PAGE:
There are hundreds of various professions, occupations, jobs, and other pursuits that someone might have – plenty to fit a person’s abilities, educational level, professional or technical training, personality, and communication skills.
Some people are extremely comfortable being away from the public and being left alone in their laboratory, research center, office cubicle, warehouse, or other facilities that do not require much or any interaction with anyone outside their immediate work assignments. Others, such as those in retail or direct sales, are constantly in front of the public and should have a comfort level in communicating with people representing a range of attitudes, backgrounds, age, educational level, temperament, and buying initiatives.
When a person is deciding what line of work to go into, or if they are considering changing jobs, they often are attracted to those with the highest salaries and benefits – even if they don’t meet all of the qualifications. Still, there is a more poignant requirement and that is how well their basic personality meshes with the job they think they might want to pursue. For instance, anyone who deals with the public should be able to relate to the people they are speaking with and help them to feel at ease – even if they never see the people they are working with directly, such as being the person who talks with people by phone when they contact a company’s customer service or technical support department for assistance or to resolve an issue.
The communication skills a person needs to possess and their innate ability to take an interest in people and relate to them on their terms are not something that can be crammed for to do well on a job interview or to put on a good face. They come through doing and from doing it well.
So many times, we see people just going through the motions who really don’t like interacting with other people even though that is a large part of doing their job effectively. If someone doesn’t like working with people and being polite, courteous, helpful, curious, enthusiastic, optimistic, friendly, and outgoing, then working with the public is probably not their ideal calling. They should think about a career change – or an attitude change.
It’s amazing how often we see valets, taxi drivers, shuttle bus drivers, waiters, servers, retail clerks, salespeople, technicians, and others whose business primarily involves serving the public act as if the public is bothering them or getting in the way of them doing their job – whatever they think that might be other than serving the public who is using their service at that moment. They seem to have a “just leave me alone and let me do my job” attitude, which is totally misplaced because their job is serving the public. Of course, this just applies to some service and salespeople, but it really should be nonexistent.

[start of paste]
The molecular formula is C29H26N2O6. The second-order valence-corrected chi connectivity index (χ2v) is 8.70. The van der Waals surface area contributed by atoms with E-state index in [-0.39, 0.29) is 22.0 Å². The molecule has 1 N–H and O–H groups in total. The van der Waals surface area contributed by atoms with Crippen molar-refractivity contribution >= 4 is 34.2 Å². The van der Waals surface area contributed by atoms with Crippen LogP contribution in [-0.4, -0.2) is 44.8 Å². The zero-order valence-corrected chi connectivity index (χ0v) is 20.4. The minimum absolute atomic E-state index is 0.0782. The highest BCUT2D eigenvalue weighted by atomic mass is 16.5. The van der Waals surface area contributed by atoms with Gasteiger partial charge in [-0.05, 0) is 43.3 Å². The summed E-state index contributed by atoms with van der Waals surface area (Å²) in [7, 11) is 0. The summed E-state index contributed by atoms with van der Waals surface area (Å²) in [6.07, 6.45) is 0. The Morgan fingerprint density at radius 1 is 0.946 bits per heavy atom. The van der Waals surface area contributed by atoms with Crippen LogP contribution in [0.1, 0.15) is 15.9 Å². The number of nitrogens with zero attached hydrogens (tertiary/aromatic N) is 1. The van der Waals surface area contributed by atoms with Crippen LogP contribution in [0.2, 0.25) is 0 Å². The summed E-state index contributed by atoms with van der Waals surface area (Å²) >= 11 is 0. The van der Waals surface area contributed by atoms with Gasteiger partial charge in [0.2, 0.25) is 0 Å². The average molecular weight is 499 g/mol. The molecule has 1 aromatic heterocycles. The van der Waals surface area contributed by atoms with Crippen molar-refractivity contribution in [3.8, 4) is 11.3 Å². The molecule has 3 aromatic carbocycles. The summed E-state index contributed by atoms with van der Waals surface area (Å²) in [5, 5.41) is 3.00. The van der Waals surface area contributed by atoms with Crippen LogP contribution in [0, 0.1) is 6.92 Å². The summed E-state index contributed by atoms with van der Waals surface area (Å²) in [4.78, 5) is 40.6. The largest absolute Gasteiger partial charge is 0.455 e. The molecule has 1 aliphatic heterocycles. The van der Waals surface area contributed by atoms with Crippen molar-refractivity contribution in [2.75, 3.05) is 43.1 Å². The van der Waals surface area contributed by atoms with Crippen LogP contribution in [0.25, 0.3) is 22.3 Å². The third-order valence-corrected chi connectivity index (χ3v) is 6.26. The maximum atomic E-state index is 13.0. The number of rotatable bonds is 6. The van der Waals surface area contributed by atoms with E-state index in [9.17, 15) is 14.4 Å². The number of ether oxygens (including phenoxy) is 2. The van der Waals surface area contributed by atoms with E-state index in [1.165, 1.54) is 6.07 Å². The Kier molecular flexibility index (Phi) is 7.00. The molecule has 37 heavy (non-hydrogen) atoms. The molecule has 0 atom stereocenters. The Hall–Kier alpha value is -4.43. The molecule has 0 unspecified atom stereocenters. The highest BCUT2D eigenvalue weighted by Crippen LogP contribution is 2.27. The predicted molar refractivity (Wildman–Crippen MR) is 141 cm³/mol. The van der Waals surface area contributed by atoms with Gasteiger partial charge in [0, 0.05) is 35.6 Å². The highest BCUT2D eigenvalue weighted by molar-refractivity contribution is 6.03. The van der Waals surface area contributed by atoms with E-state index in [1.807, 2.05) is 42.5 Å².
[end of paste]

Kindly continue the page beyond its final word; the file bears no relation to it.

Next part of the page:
Regardless of what type of business we are engaged in – and whether it’s our business or we work for a company – let’s be careful that we never let our drive or intensity in getting something done or being focused on just the work product overshadow our true focus which is our clients and customers.
Without customers, we have no business. Without satisfied clients and customers, we have no referrals or hope of future business.
As aging in place professionals, we are extremely interested in the welfare of our clients – and even the general public because we can only serve a small fraction of those whom we’d really like to help. We see the people we work with as vital to our business and don’t view them or their needs as a distraction or interruption to our business. In fact, we welcome their interaction. We are in the people business and thrive on the human contact that comes along with serving people without urgent needs who want to make some cosmetic or aesthetic improvements to their home to enhance the over accessibility or function of their space, as well as those with special needs and requirements who need our help in making modifications to their home to accommodate their physical, sensory, or cognitive concerns.
Not only are we curious about discovering from our clients how we can help them continue to live in their homes effectively for the long-term, regardless of how many years that might be, and then having discussions with them about possible courses of action (including designs, products, colors, finishes, budgets, and more) before deciding on a solution that they want, we want to develop a relationship with other professional outside our field that we can use to assist our clients. We are actively looking for people to complement what we provide so that our clients get the very best advice and design available. We are in the business of serving people, and this is more than a slogan – it shows to those who see us in action.